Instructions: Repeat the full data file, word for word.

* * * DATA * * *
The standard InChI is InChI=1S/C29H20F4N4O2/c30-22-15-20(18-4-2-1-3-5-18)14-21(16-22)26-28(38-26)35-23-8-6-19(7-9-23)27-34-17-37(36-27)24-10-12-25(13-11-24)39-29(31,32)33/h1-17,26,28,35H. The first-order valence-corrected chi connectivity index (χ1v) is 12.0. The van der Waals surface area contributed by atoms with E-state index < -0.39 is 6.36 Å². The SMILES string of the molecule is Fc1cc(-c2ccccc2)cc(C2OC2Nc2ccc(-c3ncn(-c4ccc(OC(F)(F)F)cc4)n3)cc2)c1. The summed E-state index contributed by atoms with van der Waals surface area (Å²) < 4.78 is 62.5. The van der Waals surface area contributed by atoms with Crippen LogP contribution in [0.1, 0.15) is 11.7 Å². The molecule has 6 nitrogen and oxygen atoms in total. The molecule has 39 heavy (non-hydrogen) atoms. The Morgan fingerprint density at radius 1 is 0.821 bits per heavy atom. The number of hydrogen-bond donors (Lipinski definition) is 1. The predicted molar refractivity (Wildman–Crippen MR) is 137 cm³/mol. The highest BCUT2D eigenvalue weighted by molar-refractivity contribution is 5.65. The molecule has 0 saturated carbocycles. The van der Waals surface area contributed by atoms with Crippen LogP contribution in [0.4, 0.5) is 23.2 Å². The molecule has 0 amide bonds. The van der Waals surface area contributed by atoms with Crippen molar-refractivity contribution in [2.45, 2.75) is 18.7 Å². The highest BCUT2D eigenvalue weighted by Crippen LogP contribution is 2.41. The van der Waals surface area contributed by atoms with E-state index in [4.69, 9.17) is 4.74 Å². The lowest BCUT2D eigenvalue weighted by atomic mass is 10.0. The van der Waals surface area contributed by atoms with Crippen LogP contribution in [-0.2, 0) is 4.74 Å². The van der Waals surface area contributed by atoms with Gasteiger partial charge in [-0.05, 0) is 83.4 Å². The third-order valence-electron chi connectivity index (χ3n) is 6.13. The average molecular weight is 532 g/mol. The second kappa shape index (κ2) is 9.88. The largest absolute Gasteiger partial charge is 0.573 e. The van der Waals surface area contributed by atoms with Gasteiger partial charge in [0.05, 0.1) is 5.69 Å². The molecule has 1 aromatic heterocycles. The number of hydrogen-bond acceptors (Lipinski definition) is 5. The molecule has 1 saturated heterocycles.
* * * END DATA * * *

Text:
The standard InChI is InChI=1S/C29H20F4N4O2/c30-22-15-20(18-4-2-1-3-5-18)14-21(16-22)26-28(38-26)35-23-8-6-19(7-9-23)27-34-17-37(36-27)24-10-12-25(13-11-24)39-29(31,32)33/h1-17,26,28,35H. The first-order valence-corrected chi connectivity index (χ1v) is 12.0. The van der Waals surface area contributed by atoms with E-state index < -0.39 is 6.36 Å². The SMILES string of the molecule is Fc1cc(-c2ccccc2)cc(C2OC2Nc2ccc(-c3ncn(-c4ccc(OC(F)(F)F)cc4)n3)cc2)c1. The summed E-state index contributed by atoms with van der Waals surface area (Å²) < 4.78 is 62.5. The van der Waals surface area contributed by atoms with Crippen LogP contribution in [0.1, 0.15) is 11.7 Å². The molecule has 6 nitrogen and oxygen atoms in total. The molecule has 39 heavy (non-hydrogen) atoms. The Morgan fingerprint density at radius 1 is 0.821 bits per heavy atom. The number of hydrogen-bond donors (Lipinski definition) is 1. The predicted molar refractivity (Wildman–Crippen MR) is 137 cm³/mol. The highest BCUT2D eigenvalue weighted by molar-refractivity contribution is 5.65. The molecule has 0 saturated carbocycles. The van der Waals surface area contributed by atoms with Crippen LogP contribution in [0.4, 0.5) is 23.2 Å². The molecule has 0 amide bonds. The van der Waals surface area contributed by atoms with Crippen molar-refractivity contribution in [2.45, 2.75) is 18.7 Å². The highest BCUT2D eigenvalue weighted by Crippen LogP contribution is 2.41. The van der Waals surface area contributed by atoms with E-state index in [4.69, 9.17) is 4.74 Å². The lowest BCUT2D eigenvalue weighted by atomic mass is 10.0. The van der Waals surface area contributed by atoms with Crippen LogP contribution in [-0.2, 0) is 4.74 Å². The van der Waals surface area contributed by atoms with Gasteiger partial charge in [-0.05, 0) is 83.4 Å². The third-order valence-electron chi connectivity index (χ3n) is 6.13. The average molecular weight is 532 g/mol. The second kappa shape index (κ2) is 9.88. The largest absolute Gasteiger partial charge is 0.573 e. The van der Waals surface area contributed by atoms with Gasteiger partial charge in [0.05, 0.1) is 5.69 Å². The molecule has 1 aromatic heterocycles. The number of hydrogen-bond acceptors (Lipinski definition) is 5. The molecule has 1 saturated heterocycles.